Fall 2010

On Henry Mall

In a quest for the perfect steak, researchers note subtle differences in texture and appearance to improve meat-cutting methods.

Master Cheesemakers are the rock stars of the dairy industry. They train for years, perfecting one or two cheeses at a time, to earn the right to display the Master’s Mark seal on their products.

Now there’s a similar path to stardom for the state’s artisanal meat makers. This past summer, CALS meat scientists launched the Master Meat Crafter Training Program, a two-year advanced course that covers the principles of meat processing. It’s the only program of its kind in the nation.

“Our goal was to create a program that would be recognized and respected around the state, as well as around the country,” says CALS meat scientist Jeff Sindelar, the program’s director. “It’s very intensive. It’s designed to make the participants experts in their field.”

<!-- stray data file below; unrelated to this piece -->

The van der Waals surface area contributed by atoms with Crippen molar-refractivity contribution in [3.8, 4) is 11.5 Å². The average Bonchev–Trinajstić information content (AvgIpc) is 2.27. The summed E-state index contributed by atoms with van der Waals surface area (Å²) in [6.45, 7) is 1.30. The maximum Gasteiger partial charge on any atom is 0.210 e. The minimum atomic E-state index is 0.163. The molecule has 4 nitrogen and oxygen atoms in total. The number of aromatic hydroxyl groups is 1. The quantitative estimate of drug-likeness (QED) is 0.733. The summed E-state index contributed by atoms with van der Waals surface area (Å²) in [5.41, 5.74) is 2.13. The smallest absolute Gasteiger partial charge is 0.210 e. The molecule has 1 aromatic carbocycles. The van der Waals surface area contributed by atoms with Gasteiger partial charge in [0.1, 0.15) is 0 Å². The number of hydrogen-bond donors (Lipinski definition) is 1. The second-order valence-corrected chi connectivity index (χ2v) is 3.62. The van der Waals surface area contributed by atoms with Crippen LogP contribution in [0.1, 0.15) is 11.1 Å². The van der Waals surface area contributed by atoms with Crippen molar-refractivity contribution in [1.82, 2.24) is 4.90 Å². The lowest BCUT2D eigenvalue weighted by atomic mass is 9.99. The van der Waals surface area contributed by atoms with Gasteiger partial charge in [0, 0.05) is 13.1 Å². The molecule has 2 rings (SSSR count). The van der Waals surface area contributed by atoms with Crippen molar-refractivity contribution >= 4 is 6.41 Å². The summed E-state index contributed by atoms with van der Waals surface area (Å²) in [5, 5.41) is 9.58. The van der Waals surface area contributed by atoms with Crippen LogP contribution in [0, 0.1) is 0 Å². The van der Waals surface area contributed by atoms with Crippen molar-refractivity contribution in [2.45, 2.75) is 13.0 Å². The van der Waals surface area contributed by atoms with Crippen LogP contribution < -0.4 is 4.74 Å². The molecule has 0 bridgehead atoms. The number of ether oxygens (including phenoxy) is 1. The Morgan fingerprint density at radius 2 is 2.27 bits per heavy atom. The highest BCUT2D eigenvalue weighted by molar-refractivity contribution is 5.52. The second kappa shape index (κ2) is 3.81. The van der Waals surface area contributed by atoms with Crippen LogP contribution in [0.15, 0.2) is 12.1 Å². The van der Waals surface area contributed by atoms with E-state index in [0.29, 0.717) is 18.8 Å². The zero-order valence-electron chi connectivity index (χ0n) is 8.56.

The program is a key initiative of Wisconsin’s Specialty Meat Development Center, a nonprofit resource center formed in 2009 to support artisanal sausage and meat makers in the state. Meat is big business in Wisconsin, contributing $12.3 billion to the state’s economy each year, but many of the state’s 475 meat processors are small, with little capacity to grow their businesses. The center’s goal is to help these companies develop new products and find new markets.

Moving forward, Sindelar plans to open the Master Meat Crafter Training Program to out-of-state processors. A number have already expressed interest, eager to differentiate their products with the Master Meat Crafter seal.

“When they complete the program, they can say they are Master Meat Crafters,” says Sindelar. “They can say their products are of the very highest quality.”

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